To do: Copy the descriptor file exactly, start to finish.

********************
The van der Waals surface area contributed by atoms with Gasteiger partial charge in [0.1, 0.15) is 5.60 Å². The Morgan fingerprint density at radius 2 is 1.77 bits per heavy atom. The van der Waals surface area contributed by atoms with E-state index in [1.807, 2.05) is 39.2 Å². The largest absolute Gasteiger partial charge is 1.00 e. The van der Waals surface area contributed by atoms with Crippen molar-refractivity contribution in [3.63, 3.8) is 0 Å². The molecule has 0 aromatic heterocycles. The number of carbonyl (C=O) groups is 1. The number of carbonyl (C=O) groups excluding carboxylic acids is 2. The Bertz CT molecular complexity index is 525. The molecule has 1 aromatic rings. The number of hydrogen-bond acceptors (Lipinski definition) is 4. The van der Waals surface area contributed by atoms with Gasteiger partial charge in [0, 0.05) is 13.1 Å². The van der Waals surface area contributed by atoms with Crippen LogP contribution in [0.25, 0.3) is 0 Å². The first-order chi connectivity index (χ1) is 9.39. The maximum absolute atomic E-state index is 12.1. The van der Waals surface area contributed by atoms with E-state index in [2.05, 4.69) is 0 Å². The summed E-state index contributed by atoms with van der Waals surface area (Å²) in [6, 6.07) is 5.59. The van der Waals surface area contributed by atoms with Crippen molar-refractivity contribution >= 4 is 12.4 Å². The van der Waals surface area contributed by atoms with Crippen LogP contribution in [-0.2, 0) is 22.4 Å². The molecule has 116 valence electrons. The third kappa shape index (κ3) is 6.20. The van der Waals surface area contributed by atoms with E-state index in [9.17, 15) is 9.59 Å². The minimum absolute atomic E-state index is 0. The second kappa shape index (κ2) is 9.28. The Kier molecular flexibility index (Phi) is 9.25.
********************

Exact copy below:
The van der Waals surface area contributed by atoms with Gasteiger partial charge in [0.1, 0.15) is 5.60 Å². The Morgan fingerprint density at radius 2 is 1.77 bits per heavy atom. The van der Waals surface area contributed by atoms with E-state index in [1.807, 2.05) is 39.2 Å². The largest absolute Gasteiger partial charge is 1.00 e. The van der Waals surface area contributed by atoms with Crippen molar-refractivity contribution in [3.63, 3.8) is 0 Å². The molecule has 0 aromatic heterocycles. The number of carbonyl (C=O) groups is 1. The number of carbonyl (C=O) groups excluding carboxylic acids is 2. The Bertz CT molecular complexity index is 525. The molecule has 1 aromatic rings. The number of hydrogen-bond acceptors (Lipinski definition) is 4. The van der Waals surface area contributed by atoms with Gasteiger partial charge in [0, 0.05) is 13.1 Å². The van der Waals surface area contributed by atoms with Crippen LogP contribution in [0.25, 0.3) is 0 Å². The first-order chi connectivity index (χ1) is 9.39. The maximum absolute atomic E-state index is 12.1. The van der Waals surface area contributed by atoms with E-state index in [2.05, 4.69) is 0 Å². The summed E-state index contributed by atoms with van der Waals surface area (Å²) in [6, 6.07) is 5.59. The van der Waals surface area contributed by atoms with Crippen molar-refractivity contribution >= 4 is 12.4 Å². The van der Waals surface area contributed by atoms with Crippen LogP contribution in [-0.2, 0) is 22.4 Å². The molecule has 116 valence electrons. The third kappa shape index (κ3) is 6.20. The van der Waals surface area contributed by atoms with E-state index in [9.17, 15) is 9.59 Å². The minimum absolute atomic E-state index is 0. The second kappa shape index (κ2) is 9.28. The Kier molecular flexibility index (Phi) is 9.25.